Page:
The small but mighty Communication Central conference for editing, proofreading, and writing freelancers was held on the last weekend of September. Unlike the massive American Copy Editors Society (ACES) conference that I wrote about in March, CommCen was attended by about fifty people, a small enough number for an ambitious networker to shake hands with everyone if she tried but large enough to collect a varied span of knowledge from editors and other freelancers with an impressive range of experience and focus areas.
I consider the 2013 CommCen to have been, if editors were debutantes, my personal “coming out” venue. I learned more in those three days (including Laura Poole’s excellent Editorial Boot Camp) than I had in the previous thirteen months of my muddling through the swampy novice editorial waters. It’s a terrific conference for anyone, but I would recommend it particularly to new editorial freelancers who don’t yet have a community of colleagues to learn from and who might feel intimidated at a large-scale meeting of an industrial organization. Here are my takeaways from the 2015 CommCen:
Don’t Let Your e-Files Run You (Paul Lagasse)
File organization needs to revolve around your needs, but the key is developing a system you can keep consistently. Lagasse used his own as a model to modify or use as inspiration, with two main areas of organization—documents and email—and three main stages—saving, backing up, and “disposition” (like deletion, but less permanent). Techniques include hierarchization, color coding, and “knowing your linchpin,” your main organizational variable, such as client or project.
How to Get—and Keep—Your Ideal Clients (Paula Tarnapol Whitacre)
This discussion-based session had participants reflect on past and current clients, consider what about each working experience we wanted more or less of in future jobs, and brainstorm how to find that type of work. Some observations made during the session: dealbreakers usually centered on the client, while dealmakers usually centered on material; maintain communication among editors—one person’s dealbreaker might be another’s dealmaker; the ideal client portfolio might be even better than the ideal client.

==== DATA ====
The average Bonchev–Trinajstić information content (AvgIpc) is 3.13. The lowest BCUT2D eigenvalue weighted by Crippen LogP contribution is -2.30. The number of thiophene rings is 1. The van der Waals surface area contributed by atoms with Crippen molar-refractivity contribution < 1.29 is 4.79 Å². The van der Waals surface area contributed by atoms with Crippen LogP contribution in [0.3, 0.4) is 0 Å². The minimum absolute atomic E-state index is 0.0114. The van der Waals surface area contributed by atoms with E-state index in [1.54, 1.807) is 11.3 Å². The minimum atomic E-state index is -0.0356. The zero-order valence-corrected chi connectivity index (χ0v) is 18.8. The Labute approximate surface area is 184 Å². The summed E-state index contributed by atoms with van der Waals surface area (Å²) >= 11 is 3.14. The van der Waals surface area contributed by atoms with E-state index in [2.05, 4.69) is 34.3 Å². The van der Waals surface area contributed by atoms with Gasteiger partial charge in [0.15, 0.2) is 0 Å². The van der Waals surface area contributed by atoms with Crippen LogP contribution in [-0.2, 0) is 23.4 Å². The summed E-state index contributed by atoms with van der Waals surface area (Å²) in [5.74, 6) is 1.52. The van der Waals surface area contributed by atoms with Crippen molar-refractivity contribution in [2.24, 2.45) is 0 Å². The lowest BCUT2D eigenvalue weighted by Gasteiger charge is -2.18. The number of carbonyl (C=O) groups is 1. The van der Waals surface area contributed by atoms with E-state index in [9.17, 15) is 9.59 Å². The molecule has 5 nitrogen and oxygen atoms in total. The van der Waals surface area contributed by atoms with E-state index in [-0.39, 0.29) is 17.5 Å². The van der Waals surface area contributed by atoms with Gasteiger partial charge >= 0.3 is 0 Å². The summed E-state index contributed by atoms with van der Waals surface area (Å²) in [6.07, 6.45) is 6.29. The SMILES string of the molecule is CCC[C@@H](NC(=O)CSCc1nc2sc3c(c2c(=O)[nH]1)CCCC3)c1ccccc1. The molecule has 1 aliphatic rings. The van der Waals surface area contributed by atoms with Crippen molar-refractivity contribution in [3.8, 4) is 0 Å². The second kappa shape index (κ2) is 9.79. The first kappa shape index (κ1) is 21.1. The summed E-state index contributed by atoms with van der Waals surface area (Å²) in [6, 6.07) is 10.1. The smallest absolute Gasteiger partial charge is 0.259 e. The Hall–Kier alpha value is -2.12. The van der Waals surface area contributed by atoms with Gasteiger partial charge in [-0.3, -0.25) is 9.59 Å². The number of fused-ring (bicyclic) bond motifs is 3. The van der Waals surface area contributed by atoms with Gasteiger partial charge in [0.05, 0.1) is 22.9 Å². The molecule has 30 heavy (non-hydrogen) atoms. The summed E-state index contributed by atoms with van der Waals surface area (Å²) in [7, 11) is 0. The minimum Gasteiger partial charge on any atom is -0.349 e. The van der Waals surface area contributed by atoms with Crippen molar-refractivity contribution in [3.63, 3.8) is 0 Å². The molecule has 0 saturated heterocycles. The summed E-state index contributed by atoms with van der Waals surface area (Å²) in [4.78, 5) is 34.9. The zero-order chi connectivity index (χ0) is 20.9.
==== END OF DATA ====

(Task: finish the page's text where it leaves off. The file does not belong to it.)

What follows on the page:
Rev Up Your Business with Referral Power (Jake Poinier)
Many freelancers are uncomfortable asking for referrals because it makes them feel desperate or because they’re afraid they’ll be turned down. This session was geared toward dispelling the fear and providing tools for asking for referrals in ways that are comfortable and effective. We also discussed the pros and cons of being a “referral-based busines,” effective use of social media for obtaining referrals, and common misconceptions about how clients will respond to your request for referrals.
Making Word Work for You, Not Against You (Geoff Hart)
The most immediately and directly practical session I attended, this presentation provided concrete tips on some of the more advanced Word features that editors will find useful, including how to find and use the less intuitive elements in Advanced Find and Replace, moving large pieces of material, taking full advantage of Word’s autocorrect, and a new reference cross-checking method. I used some of Hart’s suggestions in the very first project I worked on after the conference.
Working with Self Publishers (Katherine Pickett)
Self publishers are a growing segment of the book publishing industry, and they can be an excellent source of clients for freelancers; in 2012, 59% of self publishing authors used a freelance editor. Pickett discussed the most common demographics, genres, expectations, and levels of expertise of self publishing authors, as well as the types of services that editors can be expected to deliver. She provided a list of questions that editors can anticipate from prospective clients.
Build Your Own Career Resilience and Thrive (Kat Nagel)
This session focused on the capacity of resilience, a personal characteristic that allows one to adapt and survive unexpected downturns. Resilience involves developing a realistic understanding of oneself and one’s world, along with learning coping skills, creating a solid career framework, and connecting effectively with others. We discussed a variety of resilience-building strategies, from taking personal time every day to plan, recognize small wins, and connect with others, to making regular career assessments and strengthening relationships.
Editorial Bootcamp (Laura Poole)
I didn’t go to this post-conference seminar this year, but I went the first year I attended Communication Central. The day after the conference proper, Poole presents six hours of intensive skill training for new and newish copyeditors and anyone needing a refresher. The material is good for those who are comfortable with grammar, spelling, and punctuation but now need to learn how to apply this knowledge to the act and profession of editing.
I'm Lea, a freelance editor who specializes in academic and nonfiction materials. More info about my services is available throughout this site.